The Samburu are nomadic pastoralists and their way of life is thousands of years old. Traditionally their sole source of food is their their animals—cows, goats and camels—and they migrate frequently in search of water and pasture for them.
A child that went to school would be able to get a wage paying job so they could send money home to mitigate poverty, particularly in times of drought. They would speak English and Kiswahili and be able to communicate with the outside world and able to access resources. and allow them to be in control of their own destiny. And they could return as much needed nurses, teachers and community workers who knew the community, spoke their language and would serve the community better.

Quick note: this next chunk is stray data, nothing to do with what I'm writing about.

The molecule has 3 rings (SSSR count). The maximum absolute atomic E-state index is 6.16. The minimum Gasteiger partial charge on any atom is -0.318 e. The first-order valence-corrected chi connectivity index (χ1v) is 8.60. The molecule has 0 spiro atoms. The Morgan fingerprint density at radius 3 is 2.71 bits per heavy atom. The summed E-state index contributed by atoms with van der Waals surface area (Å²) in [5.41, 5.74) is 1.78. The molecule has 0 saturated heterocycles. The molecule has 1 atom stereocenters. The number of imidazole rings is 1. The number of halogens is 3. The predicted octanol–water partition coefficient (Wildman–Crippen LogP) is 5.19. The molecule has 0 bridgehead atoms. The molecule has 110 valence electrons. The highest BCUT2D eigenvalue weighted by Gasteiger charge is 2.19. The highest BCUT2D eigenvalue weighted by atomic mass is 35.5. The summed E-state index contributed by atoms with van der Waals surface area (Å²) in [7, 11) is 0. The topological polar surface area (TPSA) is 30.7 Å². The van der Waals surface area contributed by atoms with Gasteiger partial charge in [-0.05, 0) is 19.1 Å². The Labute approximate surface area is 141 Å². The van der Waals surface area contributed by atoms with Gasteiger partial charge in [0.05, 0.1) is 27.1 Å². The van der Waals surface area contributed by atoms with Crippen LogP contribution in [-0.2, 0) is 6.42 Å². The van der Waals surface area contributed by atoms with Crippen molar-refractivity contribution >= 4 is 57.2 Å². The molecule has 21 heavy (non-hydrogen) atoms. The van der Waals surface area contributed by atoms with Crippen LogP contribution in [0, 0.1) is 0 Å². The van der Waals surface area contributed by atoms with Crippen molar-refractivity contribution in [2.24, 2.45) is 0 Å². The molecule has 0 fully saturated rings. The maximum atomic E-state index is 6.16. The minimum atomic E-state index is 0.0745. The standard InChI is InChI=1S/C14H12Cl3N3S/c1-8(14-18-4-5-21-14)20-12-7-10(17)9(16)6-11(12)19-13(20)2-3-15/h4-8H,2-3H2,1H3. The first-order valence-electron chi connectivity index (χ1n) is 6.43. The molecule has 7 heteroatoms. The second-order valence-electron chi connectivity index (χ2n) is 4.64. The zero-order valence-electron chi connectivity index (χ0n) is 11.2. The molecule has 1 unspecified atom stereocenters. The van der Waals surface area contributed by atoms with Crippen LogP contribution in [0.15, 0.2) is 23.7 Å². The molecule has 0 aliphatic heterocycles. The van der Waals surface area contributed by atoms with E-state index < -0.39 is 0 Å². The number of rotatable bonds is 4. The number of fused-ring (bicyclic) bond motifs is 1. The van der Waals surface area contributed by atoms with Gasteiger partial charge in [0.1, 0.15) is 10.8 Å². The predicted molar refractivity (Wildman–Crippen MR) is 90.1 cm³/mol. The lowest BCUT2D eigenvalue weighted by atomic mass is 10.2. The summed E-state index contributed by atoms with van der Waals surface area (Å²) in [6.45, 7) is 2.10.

Recently, the very first students who started school at the Thorn Tree kindergartens in 2002 have begun to graduate from trade school and college. These students were the first person in their families to ever go to school. There are 32 of them now with another hundred or more right behind them. They all have jobs and send part of their wages home. They have a great sense of duty and responsibility and they are very proud to be able to do this. Many are helping to put their younger siblings through school.